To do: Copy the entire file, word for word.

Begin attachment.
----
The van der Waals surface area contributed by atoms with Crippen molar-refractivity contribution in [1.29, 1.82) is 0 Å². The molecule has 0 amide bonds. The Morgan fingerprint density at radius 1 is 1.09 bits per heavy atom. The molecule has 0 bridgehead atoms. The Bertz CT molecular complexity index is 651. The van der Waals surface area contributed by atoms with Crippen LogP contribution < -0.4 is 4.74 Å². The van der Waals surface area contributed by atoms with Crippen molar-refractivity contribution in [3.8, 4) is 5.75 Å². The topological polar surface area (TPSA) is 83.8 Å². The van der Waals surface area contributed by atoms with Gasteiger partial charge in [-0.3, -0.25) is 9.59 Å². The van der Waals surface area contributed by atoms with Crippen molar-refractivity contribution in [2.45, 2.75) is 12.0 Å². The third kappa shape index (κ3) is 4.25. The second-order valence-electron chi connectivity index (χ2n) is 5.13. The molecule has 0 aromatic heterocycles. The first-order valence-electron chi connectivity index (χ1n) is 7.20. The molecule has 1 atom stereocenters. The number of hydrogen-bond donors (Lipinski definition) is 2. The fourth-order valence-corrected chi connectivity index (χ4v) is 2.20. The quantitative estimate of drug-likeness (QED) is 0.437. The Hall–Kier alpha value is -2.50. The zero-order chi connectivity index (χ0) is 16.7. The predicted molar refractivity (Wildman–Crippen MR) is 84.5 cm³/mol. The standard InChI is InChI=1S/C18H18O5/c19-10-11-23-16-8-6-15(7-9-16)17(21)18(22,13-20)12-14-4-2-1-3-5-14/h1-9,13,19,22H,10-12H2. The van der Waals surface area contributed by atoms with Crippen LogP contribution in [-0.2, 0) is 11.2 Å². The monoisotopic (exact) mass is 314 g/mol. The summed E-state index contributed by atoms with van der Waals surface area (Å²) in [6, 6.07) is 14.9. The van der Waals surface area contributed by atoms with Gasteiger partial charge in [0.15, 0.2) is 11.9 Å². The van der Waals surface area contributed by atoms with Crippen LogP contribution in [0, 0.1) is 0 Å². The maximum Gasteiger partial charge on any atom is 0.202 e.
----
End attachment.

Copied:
The van der Waals surface area contributed by atoms with Crippen molar-refractivity contribution in [1.29, 1.82) is 0 Å². The molecule has 0 amide bonds. The Morgan fingerprint density at radius 1 is 1.09 bits per heavy atom. The molecule has 0 bridgehead atoms. The Bertz CT molecular complexity index is 651. The van der Waals surface area contributed by atoms with Crippen LogP contribution < -0.4 is 4.74 Å². The van der Waals surface area contributed by atoms with Crippen molar-refractivity contribution in [3.8, 4) is 5.75 Å². The topological polar surface area (TPSA) is 83.8 Å². The van der Waals surface area contributed by atoms with Gasteiger partial charge in [-0.3, -0.25) is 9.59 Å². The van der Waals surface area contributed by atoms with Crippen molar-refractivity contribution in [2.45, 2.75) is 12.0 Å². The third kappa shape index (κ3) is 4.25. The second-order valence-electron chi connectivity index (χ2n) is 5.13. The molecule has 0 aromatic heterocycles. The first-order valence-electron chi connectivity index (χ1n) is 7.20. The molecule has 1 atom stereocenters. The number of hydrogen-bond donors (Lipinski definition) is 2. The fourth-order valence-corrected chi connectivity index (χ4v) is 2.20. The quantitative estimate of drug-likeness (QED) is 0.437. The Hall–Kier alpha value is -2.50. The zero-order chi connectivity index (χ0) is 16.7. The predicted molar refractivity (Wildman–Crippen MR) is 84.5 cm³/mol. The standard InChI is InChI=1S/C18H18O5/c19-10-11-23-16-8-6-15(7-9-16)17(21)18(22,13-20)12-14-4-2-1-3-5-14/h1-9,13,19,22H,10-12H2. The van der Waals surface area contributed by atoms with Crippen LogP contribution in [-0.2, 0) is 11.2 Å². The monoisotopic (exact) mass is 314 g/mol. The summed E-state index contributed by atoms with van der Waals surface area (Å²) in [6, 6.07) is 14.9. The van der Waals surface area contributed by atoms with Gasteiger partial charge in [0.15, 0.2) is 11.9 Å². The van der Waals surface area contributed by atoms with Crippen LogP contribution in [0, 0.1) is 0 Å². The maximum Gasteiger partial charge on any atom is 0.202 e.